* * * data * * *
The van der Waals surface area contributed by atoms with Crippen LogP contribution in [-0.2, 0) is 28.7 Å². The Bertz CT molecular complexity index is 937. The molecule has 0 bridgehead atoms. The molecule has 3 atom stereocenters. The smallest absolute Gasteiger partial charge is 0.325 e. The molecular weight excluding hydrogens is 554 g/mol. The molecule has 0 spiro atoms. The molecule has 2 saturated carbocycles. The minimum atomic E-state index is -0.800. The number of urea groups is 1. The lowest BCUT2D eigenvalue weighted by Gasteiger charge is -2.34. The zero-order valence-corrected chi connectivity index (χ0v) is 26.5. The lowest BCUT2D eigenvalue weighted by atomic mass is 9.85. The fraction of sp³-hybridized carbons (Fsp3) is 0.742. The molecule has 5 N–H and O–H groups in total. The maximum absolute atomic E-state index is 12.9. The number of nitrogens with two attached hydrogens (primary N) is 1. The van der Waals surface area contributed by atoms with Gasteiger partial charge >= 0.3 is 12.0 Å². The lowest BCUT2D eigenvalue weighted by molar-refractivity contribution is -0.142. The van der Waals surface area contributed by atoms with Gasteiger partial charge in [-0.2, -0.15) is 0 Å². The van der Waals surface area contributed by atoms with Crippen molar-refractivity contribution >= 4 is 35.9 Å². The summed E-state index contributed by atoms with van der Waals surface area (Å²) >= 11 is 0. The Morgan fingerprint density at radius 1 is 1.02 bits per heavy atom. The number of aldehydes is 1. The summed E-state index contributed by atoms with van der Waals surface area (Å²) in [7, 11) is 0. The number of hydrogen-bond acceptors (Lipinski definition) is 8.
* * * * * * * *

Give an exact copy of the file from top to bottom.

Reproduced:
The van der Waals surface area contributed by atoms with Crippen LogP contribution in [-0.2, 0) is 28.7 Å². The Bertz CT molecular complexity index is 937. The molecule has 0 bridgehead atoms. The molecule has 3 atom stereocenters. The smallest absolute Gasteiger partial charge is 0.325 e. The molecular weight excluding hydrogens is 554 g/mol. The molecule has 0 spiro atoms. The molecule has 2 saturated carbocycles. The minimum atomic E-state index is -0.800. The number of urea groups is 1. The lowest BCUT2D eigenvalue weighted by Gasteiger charge is -2.34. The zero-order valence-corrected chi connectivity index (χ0v) is 26.5. The lowest BCUT2D eigenvalue weighted by atomic mass is 9.85. The fraction of sp³-hybridized carbons (Fsp3) is 0.742. The molecule has 5 N–H and O–H groups in total. The maximum absolute atomic E-state index is 12.9. The number of nitrogens with two attached hydrogens (primary N) is 1. The van der Waals surface area contributed by atoms with Gasteiger partial charge >= 0.3 is 12.0 Å². The lowest BCUT2D eigenvalue weighted by molar-refractivity contribution is -0.142. The van der Waals surface area contributed by atoms with Gasteiger partial charge in [-0.2, -0.15) is 0 Å². The van der Waals surface area contributed by atoms with Crippen molar-refractivity contribution >= 4 is 35.9 Å². The summed E-state index contributed by atoms with van der Waals surface area (Å²) >= 11 is 0. The Morgan fingerprint density at radius 1 is 1.02 bits per heavy atom. The number of aldehydes is 1. The summed E-state index contributed by atoms with van der Waals surface area (Å²) in [7, 11) is 0. The number of hydrogen-bond acceptors (Lipinski definition) is 8.